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Inclusion can be defined as a sense of connection, belonging, and community in a workplace. Organizations that are inclusive help all stakeholders and employees feel known, welcomed, and valued. Moreover, inclusive workplaces encourage employees to bring their whole selves to work with them. Inclusion benefits employers as much as workers. 


An organization that builds an inclusive culture allows employees to feel comfortable being themselves without putting up pretenses. This practice leads to increased engagement and confidence. When employees feel valued and included, their workplace contributions will likely be more valuable. Included employees feel empowered, which leads to more productivity and independence. 


Inclusive workplaces share the following characteristics:


  • Appreciation and respect are shown for the cultural values and backgrounds of all team members.

  • Team members have a voice.

  • Value is placed on equity more than equality. 

  • The company aligns strategically with inclusive practices. 

  • Inclusive language is part of the company's internal and external communications, including promotional materials, job advertisements, and job descriptions. 

  • Employees feel that they're valued. 

  • The organization fosters a collaborative environment.

  • Pay structure is equitable and fair. 

  • Employees are motivated to act inclusively.

  • Company-wide celebrations and activities are inclusive and welcoming to all employees. 

  • The organization supports and embraces change and encourages employees to do the same.

  • Honest and open conversations about unconscious bias are encouraged. 

  • The company is open to differing viewpoints from employees. 

  • The work environment is safe for all members of the team. 

  • Development and learning opportunities are easily accessible. 

  • Transparency is provided in workforce decisions. 

  • All team members have equal access to resources. 




Some examples of inclusion include:


  • Having a private prayer room to accommodate the religious needs of employees

  • Providing gender-neutral restrooms

  • Celebrating diversity during Black History Month, Pride Month, National Disability Employment Awareness Month, Indigenous Peoples Day, and Women's History Month


Related Terms

Inclusive Hiring

refers to a company's practice of minimizing bias and creating an equitable recruiting, application, interview, selection, and hiring process. Inclusive hiring aims to recruit and hire employees from diverse backgrounds, and inclusive hiring can level the playing field for applicants of all backgrounds, ages, abilities, genders, races, sexual orientations, and more.

Inclusive Language

avoids expressing or implying ideas that are sexist, racist, or otherwise biased, discriminatory, or insulting to people. In terms of hiring and recruiting practices, inclusive language avoids marginalizing people based on their social identities or lived experiences.

Inclusive Workplace

is defined as an environment that includes and welcomes all stakeholders and employees regardless of their ability, sexual orientation, cultural background, race, religion, gender, or other differences.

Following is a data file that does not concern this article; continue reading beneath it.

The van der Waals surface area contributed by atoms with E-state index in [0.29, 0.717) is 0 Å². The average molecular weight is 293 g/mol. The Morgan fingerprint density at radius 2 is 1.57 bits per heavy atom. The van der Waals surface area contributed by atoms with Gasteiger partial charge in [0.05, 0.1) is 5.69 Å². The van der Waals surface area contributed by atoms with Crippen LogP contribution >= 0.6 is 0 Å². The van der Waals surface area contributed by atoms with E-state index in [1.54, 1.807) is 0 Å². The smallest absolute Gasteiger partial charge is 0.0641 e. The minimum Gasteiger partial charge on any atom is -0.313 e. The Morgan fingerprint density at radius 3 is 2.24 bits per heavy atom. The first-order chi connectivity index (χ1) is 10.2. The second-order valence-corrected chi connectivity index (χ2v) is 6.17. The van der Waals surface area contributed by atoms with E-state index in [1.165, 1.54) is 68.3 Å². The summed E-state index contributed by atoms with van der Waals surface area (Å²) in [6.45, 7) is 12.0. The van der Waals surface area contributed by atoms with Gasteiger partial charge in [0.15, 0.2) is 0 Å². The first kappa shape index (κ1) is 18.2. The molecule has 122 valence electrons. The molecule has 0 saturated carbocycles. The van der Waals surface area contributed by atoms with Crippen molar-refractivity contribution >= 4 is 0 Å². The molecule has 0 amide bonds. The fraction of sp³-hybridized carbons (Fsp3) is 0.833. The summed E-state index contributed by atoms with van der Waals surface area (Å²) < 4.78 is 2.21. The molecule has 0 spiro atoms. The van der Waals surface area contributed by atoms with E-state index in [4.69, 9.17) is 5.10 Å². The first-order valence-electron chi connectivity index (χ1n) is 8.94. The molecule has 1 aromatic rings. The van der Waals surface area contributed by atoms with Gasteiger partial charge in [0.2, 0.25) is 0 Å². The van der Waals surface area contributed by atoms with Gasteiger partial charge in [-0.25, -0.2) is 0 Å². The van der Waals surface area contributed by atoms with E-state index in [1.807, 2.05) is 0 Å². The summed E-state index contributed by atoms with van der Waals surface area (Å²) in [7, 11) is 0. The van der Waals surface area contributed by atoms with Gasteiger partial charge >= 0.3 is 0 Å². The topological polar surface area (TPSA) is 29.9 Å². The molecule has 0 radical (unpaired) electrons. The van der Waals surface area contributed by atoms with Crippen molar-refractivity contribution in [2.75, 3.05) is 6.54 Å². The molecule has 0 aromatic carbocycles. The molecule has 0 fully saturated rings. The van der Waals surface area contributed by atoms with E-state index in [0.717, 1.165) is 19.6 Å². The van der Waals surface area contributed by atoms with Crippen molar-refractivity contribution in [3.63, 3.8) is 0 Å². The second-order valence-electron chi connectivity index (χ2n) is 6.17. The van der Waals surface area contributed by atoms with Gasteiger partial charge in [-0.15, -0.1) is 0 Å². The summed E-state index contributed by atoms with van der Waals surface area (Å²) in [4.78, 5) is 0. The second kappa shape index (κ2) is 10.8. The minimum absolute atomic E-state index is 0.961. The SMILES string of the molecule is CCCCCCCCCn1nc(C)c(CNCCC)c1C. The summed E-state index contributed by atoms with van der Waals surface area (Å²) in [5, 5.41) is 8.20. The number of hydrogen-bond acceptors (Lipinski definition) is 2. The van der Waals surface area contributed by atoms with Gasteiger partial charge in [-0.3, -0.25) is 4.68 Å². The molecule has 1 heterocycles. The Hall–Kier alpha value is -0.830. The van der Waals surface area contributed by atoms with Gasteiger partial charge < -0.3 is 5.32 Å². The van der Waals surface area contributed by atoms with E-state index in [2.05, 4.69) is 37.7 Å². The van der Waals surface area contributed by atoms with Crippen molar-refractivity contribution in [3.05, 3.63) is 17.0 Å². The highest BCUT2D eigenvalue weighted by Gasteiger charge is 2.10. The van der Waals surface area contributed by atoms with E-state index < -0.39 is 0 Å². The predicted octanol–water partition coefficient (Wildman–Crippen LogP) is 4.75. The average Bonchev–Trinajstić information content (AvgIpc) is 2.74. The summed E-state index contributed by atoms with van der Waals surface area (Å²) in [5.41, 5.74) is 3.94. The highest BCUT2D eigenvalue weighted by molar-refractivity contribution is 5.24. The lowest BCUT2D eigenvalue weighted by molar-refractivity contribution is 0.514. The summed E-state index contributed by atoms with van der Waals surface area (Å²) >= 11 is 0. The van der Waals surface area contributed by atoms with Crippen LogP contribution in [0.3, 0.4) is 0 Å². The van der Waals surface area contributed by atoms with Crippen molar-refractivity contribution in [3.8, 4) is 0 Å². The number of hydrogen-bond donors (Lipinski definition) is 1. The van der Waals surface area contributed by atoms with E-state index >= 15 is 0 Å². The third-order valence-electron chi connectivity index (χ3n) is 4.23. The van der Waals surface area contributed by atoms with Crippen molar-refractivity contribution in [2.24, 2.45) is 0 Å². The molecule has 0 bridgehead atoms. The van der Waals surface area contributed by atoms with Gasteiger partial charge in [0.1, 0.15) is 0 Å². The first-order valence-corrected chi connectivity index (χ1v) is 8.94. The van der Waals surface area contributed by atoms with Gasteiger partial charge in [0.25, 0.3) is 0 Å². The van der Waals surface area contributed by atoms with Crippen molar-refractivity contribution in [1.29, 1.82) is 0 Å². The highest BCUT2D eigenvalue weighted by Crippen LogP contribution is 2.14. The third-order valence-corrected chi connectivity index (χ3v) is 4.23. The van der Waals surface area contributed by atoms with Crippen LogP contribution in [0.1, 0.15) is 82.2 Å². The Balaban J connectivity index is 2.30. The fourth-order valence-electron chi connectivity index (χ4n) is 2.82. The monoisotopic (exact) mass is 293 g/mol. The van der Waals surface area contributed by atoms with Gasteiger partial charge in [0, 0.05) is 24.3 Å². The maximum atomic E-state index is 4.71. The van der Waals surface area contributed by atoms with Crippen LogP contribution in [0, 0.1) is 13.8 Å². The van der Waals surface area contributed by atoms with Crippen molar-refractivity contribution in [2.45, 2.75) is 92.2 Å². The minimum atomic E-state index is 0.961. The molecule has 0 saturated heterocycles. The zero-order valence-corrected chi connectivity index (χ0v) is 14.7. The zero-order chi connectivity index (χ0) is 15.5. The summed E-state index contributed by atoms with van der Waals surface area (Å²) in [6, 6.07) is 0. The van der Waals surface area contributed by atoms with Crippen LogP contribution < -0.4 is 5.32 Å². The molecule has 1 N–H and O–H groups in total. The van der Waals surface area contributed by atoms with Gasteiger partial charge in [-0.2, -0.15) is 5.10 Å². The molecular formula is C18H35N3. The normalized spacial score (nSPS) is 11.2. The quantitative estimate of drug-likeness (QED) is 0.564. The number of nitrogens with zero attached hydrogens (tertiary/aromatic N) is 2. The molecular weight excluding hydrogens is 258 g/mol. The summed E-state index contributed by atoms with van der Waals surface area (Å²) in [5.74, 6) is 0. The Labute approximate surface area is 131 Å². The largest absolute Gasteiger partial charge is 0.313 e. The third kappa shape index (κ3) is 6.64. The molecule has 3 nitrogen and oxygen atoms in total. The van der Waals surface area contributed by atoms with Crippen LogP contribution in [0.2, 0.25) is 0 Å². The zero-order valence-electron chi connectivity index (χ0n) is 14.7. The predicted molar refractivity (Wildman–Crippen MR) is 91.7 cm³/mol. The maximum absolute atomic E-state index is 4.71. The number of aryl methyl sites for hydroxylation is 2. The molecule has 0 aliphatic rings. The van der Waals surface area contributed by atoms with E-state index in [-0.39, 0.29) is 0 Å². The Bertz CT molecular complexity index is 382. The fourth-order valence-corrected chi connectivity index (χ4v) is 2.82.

DEI Policy

is the term used to refer to an organization’s policies or programs used to promote Diversity, Equity, and Inclusion values. Having a DEI policy in place encourages recruiters to recruit and hire diverse team members and build a welcoming workplace that is free of discrimination.

Diversity, Equity, Inclusion, and Belonging (DEIB)

is an extension of the concept of Diversity, Equity, and Inclusion (DEI). While DEI focuses on creating a diverse and inclusive workplace, DEIB takes it a step further by also focusing on creating a sense of belonging for all employees. This means fostering an environment where individuals of all backgrounds feel valued, respected, supported, and included in the organization's culture and community. DEIB initiatives can include but are not limited to employee resource groups, employee engagement surveys, affinity groups, cultural competency training, and other employee development opportunities that focus on creating an inclusive and equitable workplace culture and promoting a sense of belonging for all employees.

Justice, Equity, Diversity, and Inclusion (JEDI)

is a framework that organizations and individuals can use to create a more equitable, inclusive, and just society. JEDI is an intersectional approach that recognizes that issues of justice, equity, diversity, and inclusion are interconnected and cannot be addressed in isolation.


Justice refers to the fair and equitable treatment of all individuals, and the creation of a society that is free from discrimination and oppression. This includes addressing systemic issues such as poverty, racism, and other forms of injustice.


Equity refers to the fair distribution of resources and opportunities, taking into account the different needs and circumstances of individuals and communities. This means recognizing and addressing the ways in which historic and current systems of oppression have led to disparities and working to ensure that everyone has what they need to succeed.


Diversity refers to the recognition and valuing of differences among individuals and groups. This includes differences in race, ethnicity, gender, sexual orientation, ability, age, and other characteristics.


Inclusion refers to the active engagement and involvement of individuals and groups who have been historically excluded or marginalized. This includes creating an environment where everyone feels welcome, respected, and able to fully participate.


Together, these elements work to create a more just, equitable, diverse, and inclusive society, where everyone has the opportunity to thrive.

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